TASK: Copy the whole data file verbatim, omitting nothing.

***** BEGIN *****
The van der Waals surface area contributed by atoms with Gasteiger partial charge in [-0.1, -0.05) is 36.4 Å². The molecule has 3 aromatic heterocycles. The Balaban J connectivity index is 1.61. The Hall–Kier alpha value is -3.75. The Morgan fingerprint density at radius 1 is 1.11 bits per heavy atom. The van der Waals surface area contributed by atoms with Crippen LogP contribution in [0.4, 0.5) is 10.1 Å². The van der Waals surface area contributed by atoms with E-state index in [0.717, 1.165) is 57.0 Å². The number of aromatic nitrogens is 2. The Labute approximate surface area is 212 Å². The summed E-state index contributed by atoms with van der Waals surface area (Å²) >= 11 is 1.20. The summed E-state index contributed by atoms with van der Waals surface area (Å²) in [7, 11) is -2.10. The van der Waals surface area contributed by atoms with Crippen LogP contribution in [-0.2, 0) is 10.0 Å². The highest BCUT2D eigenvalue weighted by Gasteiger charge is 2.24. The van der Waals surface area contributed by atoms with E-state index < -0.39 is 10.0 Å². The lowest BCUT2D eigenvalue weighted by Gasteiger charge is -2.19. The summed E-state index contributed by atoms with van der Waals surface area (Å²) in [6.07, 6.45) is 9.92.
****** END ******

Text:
The van der Waals surface area contributed by atoms with Gasteiger partial charge in [-0.1, -0.05) is 36.4 Å². The molecule has 3 aromatic heterocycles. The Balaban J connectivity index is 1.61. The Hall–Kier alpha value is -3.75. The Morgan fingerprint density at radius 1 is 1.11 bits per heavy atom. The van der Waals surface area contributed by atoms with Crippen LogP contribution in [0.4, 0.5) is 10.1 Å². The van der Waals surface area contributed by atoms with E-state index in [0.717, 1.165) is 57.0 Å². The number of aromatic nitrogens is 2. The Labute approximate surface area is 212 Å². The summed E-state index contributed by atoms with van der Waals surface area (Å²) >= 11 is 1.20. The summed E-state index contributed by atoms with van der Waals surface area (Å²) in [7, 11) is -2.10. The van der Waals surface area contributed by atoms with Crippen LogP contribution in [-0.2, 0) is 10.0 Å². The highest BCUT2D eigenvalue weighted by Gasteiger charge is 2.24. The van der Waals surface area contributed by atoms with E-state index < -0.39 is 10.0 Å². The lowest BCUT2D eigenvalue weighted by Gasteiger charge is -2.19. The summed E-state index contributed by atoms with van der Waals surface area (Å²) in [6.07, 6.45) is 9.92.